If a sub causes damage to property or one of their workers incurs a workplace injury, the resulting dollar amounts could escalate quickly. Therefore, you must make certain that subcontractor general liability policies are valid and current. While you may not be a general contractor liable for negligence of a subcontractor, getting pulled into a legal investigation is not a prudent use of time and resources.
As a general contractor, you'll want to make sure your own insurance coverages meet required standards.
This is especially true if you have employees and need to maintain workers' compensation insurance to insulate yourself from medical bills incurred through an accidental injury suffered on the job. If you're wondering whether a general contractor is responsible for subcontractor negligence, the answer would likely be "no" if you ascertain that a sub's insurance programs carry the amount of general liability insurance— per occurrence and aggregately— required in the contract.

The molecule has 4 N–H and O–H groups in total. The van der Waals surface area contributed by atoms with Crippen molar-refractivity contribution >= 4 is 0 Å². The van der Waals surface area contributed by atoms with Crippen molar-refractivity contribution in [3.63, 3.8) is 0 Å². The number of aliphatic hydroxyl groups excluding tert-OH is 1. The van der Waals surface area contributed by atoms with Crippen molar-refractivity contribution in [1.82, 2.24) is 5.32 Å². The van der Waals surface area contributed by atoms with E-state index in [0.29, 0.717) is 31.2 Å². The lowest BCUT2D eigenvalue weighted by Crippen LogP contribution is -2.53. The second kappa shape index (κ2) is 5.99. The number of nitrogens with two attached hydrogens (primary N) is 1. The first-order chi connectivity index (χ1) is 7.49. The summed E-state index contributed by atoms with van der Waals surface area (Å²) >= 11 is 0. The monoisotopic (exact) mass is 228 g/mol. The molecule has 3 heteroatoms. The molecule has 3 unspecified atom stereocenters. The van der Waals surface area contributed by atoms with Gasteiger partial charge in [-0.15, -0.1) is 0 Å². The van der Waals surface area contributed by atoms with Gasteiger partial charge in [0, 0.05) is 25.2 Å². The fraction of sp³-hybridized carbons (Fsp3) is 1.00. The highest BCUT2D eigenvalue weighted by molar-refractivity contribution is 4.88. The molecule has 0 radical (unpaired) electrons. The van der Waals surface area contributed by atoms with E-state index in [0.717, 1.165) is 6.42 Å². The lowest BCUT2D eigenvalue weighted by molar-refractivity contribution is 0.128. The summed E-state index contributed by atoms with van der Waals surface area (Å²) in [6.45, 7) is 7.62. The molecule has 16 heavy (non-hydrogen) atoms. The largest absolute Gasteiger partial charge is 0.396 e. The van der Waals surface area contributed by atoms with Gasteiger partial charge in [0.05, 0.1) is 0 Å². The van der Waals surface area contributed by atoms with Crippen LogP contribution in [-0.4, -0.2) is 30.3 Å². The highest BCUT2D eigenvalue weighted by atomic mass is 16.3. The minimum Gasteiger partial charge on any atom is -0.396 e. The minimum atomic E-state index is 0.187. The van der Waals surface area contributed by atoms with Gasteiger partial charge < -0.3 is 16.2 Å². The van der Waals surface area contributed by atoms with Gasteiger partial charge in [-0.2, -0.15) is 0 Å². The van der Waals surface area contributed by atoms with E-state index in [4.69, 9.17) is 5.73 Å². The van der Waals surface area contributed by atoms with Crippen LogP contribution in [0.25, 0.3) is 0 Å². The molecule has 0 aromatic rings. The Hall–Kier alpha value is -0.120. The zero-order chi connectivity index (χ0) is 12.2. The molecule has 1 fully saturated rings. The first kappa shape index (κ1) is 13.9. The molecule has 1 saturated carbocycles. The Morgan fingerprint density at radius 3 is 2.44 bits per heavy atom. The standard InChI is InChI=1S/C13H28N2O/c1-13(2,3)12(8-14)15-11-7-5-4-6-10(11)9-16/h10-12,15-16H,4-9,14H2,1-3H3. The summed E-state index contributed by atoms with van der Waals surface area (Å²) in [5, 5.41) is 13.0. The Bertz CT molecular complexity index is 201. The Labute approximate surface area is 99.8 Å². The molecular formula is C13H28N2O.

Reviewing the Contract
So that every party involved is duly informed of duties, rights and responsibilities, the contract should be thoroughly reviewed long before the job starts.
It should contain the scope of work for both GCs and subs and should include a description of the project, applicable pricing, a payment schedule, an outline of each party's responsibilities and legal language that describes handling disputes or terminations. Regardless of experience, all parties to the contract should consult with an attorney who can review the document for clarity and shortcomings.
Stay on Point with the Details
You might want to focus on the physical aspect of the job and leave the administrative details to chance. However, don't run the risk of suffering a significant financial loss if all the details of the contract and general contractor responsibilities are taken for granted.
One small omission or wrongly worded clause could cause devastating harm and prevent you from securing future work. A properly designed insurance program for contractors is a key piece of protecting the assets and interests of each player in the game. At Next Insurance, you can contact us to tailor your insurance program to meet your unique business needs.